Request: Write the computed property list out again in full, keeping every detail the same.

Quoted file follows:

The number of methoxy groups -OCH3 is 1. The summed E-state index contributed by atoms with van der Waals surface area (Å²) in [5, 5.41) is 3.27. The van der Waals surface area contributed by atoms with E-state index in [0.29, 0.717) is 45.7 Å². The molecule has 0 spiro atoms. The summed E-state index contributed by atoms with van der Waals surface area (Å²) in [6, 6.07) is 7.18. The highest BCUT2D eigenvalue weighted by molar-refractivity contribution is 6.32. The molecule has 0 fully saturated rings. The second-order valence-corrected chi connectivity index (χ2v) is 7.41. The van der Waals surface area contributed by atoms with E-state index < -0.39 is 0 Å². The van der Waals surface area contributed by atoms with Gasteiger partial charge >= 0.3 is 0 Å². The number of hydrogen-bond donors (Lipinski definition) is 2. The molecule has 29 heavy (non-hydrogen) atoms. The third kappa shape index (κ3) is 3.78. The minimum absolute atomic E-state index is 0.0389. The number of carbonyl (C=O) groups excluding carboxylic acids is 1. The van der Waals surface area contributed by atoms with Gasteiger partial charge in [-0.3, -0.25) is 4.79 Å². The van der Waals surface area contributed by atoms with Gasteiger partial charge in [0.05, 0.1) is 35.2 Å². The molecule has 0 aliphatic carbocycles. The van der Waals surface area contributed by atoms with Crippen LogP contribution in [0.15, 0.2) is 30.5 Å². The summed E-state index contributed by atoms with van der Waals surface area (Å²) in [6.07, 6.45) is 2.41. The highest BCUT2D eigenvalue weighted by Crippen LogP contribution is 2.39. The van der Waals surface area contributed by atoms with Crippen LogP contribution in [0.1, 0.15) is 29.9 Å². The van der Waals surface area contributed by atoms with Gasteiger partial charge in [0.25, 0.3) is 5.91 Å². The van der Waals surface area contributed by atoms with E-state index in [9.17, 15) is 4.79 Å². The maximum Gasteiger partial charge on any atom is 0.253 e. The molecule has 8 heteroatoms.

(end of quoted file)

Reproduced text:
The number of methoxy groups -OCH3 is 1. The summed E-state index contributed by atoms with van der Waals surface area (Å²) in [5, 5.41) is 3.27. The van der Waals surface area contributed by atoms with E-state index in [0.29, 0.717) is 45.7 Å². The molecule has 0 spiro atoms. The summed E-state index contributed by atoms with van der Waals surface area (Å²) in [6, 6.07) is 7.18. The highest BCUT2D eigenvalue weighted by molar-refractivity contribution is 6.32. The molecule has 0 fully saturated rings. The second-order valence-corrected chi connectivity index (χ2v) is 7.41. The van der Waals surface area contributed by atoms with E-state index < -0.39 is 0 Å². The van der Waals surface area contributed by atoms with Gasteiger partial charge >= 0.3 is 0 Å². The number of hydrogen-bond donors (Lipinski definition) is 2. The molecule has 29 heavy (non-hydrogen) atoms. The third kappa shape index (κ3) is 3.78. The minimum absolute atomic E-state index is 0.0389. The number of carbonyl (C=O) groups excluding carboxylic acids is 1. The van der Waals surface area contributed by atoms with Gasteiger partial charge in [-0.3, -0.25) is 4.79 Å². The van der Waals surface area contributed by atoms with Gasteiger partial charge in [0.05, 0.1) is 35.2 Å². The molecule has 0 aliphatic carbocycles. The van der Waals surface area contributed by atoms with Crippen LogP contribution in [0.15, 0.2) is 30.5 Å². The summed E-state index contributed by atoms with van der Waals surface area (Å²) in [6.07, 6.45) is 2.41. The highest BCUT2D eigenvalue weighted by Crippen LogP contribution is 2.39. The van der Waals surface area contributed by atoms with Crippen LogP contribution in [0.1, 0.15) is 29.9 Å². The van der Waals surface area contributed by atoms with Gasteiger partial charge in [0.25, 0.3) is 5.91 Å². The van der Waals surface area contributed by atoms with E-state index in [9.17, 15) is 4.79 Å². The maximum Gasteiger partial charge on any atom is 0.253 e. The molecule has 8 heteroatoms.